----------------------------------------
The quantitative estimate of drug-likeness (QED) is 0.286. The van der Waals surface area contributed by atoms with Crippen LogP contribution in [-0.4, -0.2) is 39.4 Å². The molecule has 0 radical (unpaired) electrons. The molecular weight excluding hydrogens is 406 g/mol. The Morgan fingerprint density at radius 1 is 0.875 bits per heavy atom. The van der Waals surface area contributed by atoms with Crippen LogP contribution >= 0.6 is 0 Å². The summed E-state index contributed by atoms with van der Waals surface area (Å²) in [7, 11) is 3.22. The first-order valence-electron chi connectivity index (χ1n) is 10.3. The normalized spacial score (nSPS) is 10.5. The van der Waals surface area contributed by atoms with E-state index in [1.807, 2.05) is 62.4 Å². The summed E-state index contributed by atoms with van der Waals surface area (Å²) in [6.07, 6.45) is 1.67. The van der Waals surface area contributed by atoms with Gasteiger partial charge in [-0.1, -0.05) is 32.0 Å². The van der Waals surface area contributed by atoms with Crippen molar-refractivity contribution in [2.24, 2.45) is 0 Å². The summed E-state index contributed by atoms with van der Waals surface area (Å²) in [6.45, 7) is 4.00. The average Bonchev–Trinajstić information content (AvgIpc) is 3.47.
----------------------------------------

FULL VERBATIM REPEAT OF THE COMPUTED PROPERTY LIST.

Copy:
The quantitative estimate of drug-likeness (QED) is 0.286. The van der Waals surface area contributed by atoms with Crippen LogP contribution in [-0.4, -0.2) is 39.4 Å². The molecule has 0 radical (unpaired) electrons. The molecular weight excluding hydrogens is 406 g/mol. The Morgan fingerprint density at radius 1 is 0.875 bits per heavy atom. The van der Waals surface area contributed by atoms with Crippen LogP contribution >= 0.6 is 0 Å². The summed E-state index contributed by atoms with van der Waals surface area (Å²) in [7, 11) is 3.22. The first-order valence-electron chi connectivity index (χ1n) is 10.3. The normalized spacial score (nSPS) is 10.5. The van der Waals surface area contributed by atoms with E-state index in [1.807, 2.05) is 62.4 Å². The summed E-state index contributed by atoms with van der Waals surface area (Å²) in [6.07, 6.45) is 1.67. The van der Waals surface area contributed by atoms with Gasteiger partial charge in [-0.1, -0.05) is 32.0 Å². The van der Waals surface area contributed by atoms with Crippen molar-refractivity contribution in [2.24, 2.45) is 0 Å². The summed E-state index contributed by atoms with van der Waals surface area (Å²) in [6.45, 7) is 4.00. The average Bonchev–Trinajstić information content (AvgIpc) is 3.47.